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Officials last week revealed that the U.S. contribution to ITER could cost $3.9 billion by 2034—roughly four times the...
An experimental hepatitis B drug that looked safe in animal trials tragically killed five of 15 patients in 1993. Now,...
Using the two high-quality genomes that exist for Neandertals and Denisovans, researchers find clues to gene activity...
A new report from the Intergovernmental Panel on Climate Change (IPCC) concludes that humanity has done little to slow...
Astronomers have discovered an Earth-sized planet in the habitable zone of a red dwarf—a star cooler than the sun—500...
Three years ago, Jennifer Francis of Rutgers University proposed that a warming Arctic was altering the behavior of the...
- 17 April 2014 12:48 pm , Vol. 344 , #6181
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Astronomer Puts Better Odds on ETs
31 August 1998 1:00 pm
Watch too many episodes of Star Trek and you might think that every solar system hosts some sort of talkative life-form. But a standard argument holds that despite the high probability that other hospitable planets exist, intelligent life is exceedingly rare. Now a paper accepted for publication in The Astrophysical Journal puts better odds on the possibility that we have smart neighbors in the universe.
The original case was put forward in 1983 by British cosmologist Brandon Carter, who is now at the Paris Observatory. Carter noted that the first life-forms on Earth took almost as long to evolve into humans (some 4 billion years) as the sun, a middle-aged star, had been shining (5 billion years). He argued that since intelligence took so long to appear in the only case we know, it's very unlikely that intelligence generally evolves much faster than stars. In the more likely case that it typically evolves more slowly than stars, it would not have time to develop before a star burned out, Homo sapiens being a lucky exception. Carter's reasoning implied that smart aliens must be a rare breed indeed.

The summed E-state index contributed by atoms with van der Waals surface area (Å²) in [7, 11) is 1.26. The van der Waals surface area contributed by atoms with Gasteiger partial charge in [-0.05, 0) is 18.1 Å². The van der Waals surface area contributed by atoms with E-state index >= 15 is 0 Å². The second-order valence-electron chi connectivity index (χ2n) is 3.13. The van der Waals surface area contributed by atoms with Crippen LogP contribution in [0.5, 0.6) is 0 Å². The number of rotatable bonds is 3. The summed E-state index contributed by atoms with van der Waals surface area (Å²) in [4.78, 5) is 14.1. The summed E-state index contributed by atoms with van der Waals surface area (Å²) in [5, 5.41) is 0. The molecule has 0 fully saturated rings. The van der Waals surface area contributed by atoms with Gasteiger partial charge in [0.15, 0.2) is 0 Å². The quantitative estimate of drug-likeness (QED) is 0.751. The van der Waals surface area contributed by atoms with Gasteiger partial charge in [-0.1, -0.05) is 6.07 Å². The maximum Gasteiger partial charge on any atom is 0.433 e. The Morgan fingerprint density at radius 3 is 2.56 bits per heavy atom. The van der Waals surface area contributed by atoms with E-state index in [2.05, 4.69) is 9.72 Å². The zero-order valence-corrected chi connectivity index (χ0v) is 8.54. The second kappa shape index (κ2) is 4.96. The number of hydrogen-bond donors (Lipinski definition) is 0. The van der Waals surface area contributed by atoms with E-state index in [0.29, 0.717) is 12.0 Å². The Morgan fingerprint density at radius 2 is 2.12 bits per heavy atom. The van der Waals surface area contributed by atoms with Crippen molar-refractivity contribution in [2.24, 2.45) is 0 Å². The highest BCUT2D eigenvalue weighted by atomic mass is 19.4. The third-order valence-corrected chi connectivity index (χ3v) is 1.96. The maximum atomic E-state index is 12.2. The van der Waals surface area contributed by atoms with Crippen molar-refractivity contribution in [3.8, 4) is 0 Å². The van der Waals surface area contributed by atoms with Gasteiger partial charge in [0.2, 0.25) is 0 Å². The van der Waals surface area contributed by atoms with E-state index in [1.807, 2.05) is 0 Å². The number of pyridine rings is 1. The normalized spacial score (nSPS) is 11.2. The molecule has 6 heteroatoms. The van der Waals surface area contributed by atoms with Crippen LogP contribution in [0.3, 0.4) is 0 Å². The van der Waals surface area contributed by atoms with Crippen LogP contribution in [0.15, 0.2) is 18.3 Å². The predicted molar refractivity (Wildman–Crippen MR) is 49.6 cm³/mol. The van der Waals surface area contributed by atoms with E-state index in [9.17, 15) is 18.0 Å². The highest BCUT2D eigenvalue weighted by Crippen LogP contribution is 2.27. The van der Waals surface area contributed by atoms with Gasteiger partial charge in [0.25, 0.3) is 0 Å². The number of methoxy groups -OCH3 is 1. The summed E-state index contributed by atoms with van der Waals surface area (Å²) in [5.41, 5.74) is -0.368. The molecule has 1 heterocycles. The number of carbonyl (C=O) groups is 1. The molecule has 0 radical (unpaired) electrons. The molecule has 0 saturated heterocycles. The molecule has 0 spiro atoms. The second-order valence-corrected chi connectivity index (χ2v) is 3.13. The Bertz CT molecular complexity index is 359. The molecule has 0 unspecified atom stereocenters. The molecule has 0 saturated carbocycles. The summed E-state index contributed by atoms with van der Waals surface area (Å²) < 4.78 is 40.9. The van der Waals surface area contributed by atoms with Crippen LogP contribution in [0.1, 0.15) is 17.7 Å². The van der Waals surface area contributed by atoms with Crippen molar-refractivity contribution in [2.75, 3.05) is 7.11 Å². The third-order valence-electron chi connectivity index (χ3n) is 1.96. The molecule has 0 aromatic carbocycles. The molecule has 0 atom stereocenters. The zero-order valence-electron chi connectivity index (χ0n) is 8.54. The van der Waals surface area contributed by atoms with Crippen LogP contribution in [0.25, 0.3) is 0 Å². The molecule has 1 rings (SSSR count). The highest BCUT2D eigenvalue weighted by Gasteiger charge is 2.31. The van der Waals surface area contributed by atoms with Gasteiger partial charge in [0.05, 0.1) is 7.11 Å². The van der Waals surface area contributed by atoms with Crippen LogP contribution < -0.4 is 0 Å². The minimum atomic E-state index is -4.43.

Mario Livio of the Space Telescope Science Institute in Baltimore argues that Carter's conclusion is "at best premature," since it assumes that the pace of biological evolution is completely independent of the star's lifetime. But that's not necessarily the case, he says. For instance, oxygen production, which leads to an atmospheric ozone layer that protects evolving organisms from ultraviolet radiation, depends on how much radiation the star emits, which is a function of its mass and lifetime.
If the star's own development paces the development of life, Livio argues, the near-equality of the two timescales, far from being a lucky accident, could well be the typical cosmic situation. If so, intelligence in other planetary systems would generally have time to develop before the star in the system dies, implying that extraterrestrial civilizations might not be as rare as first thought.
Carter could not be reached for comment, but cosmologist Martin Rees of Cambridge University calls Livio's argument "rather obscure and a bit hard to understand." He agrees that stellar evolution may influence life, but probably only in early stages of evolution. "I genuinely think we don't know enough to say whether or not the universe is teeming with [intelligent] life," says Rees. "I'm completely agnostic about it."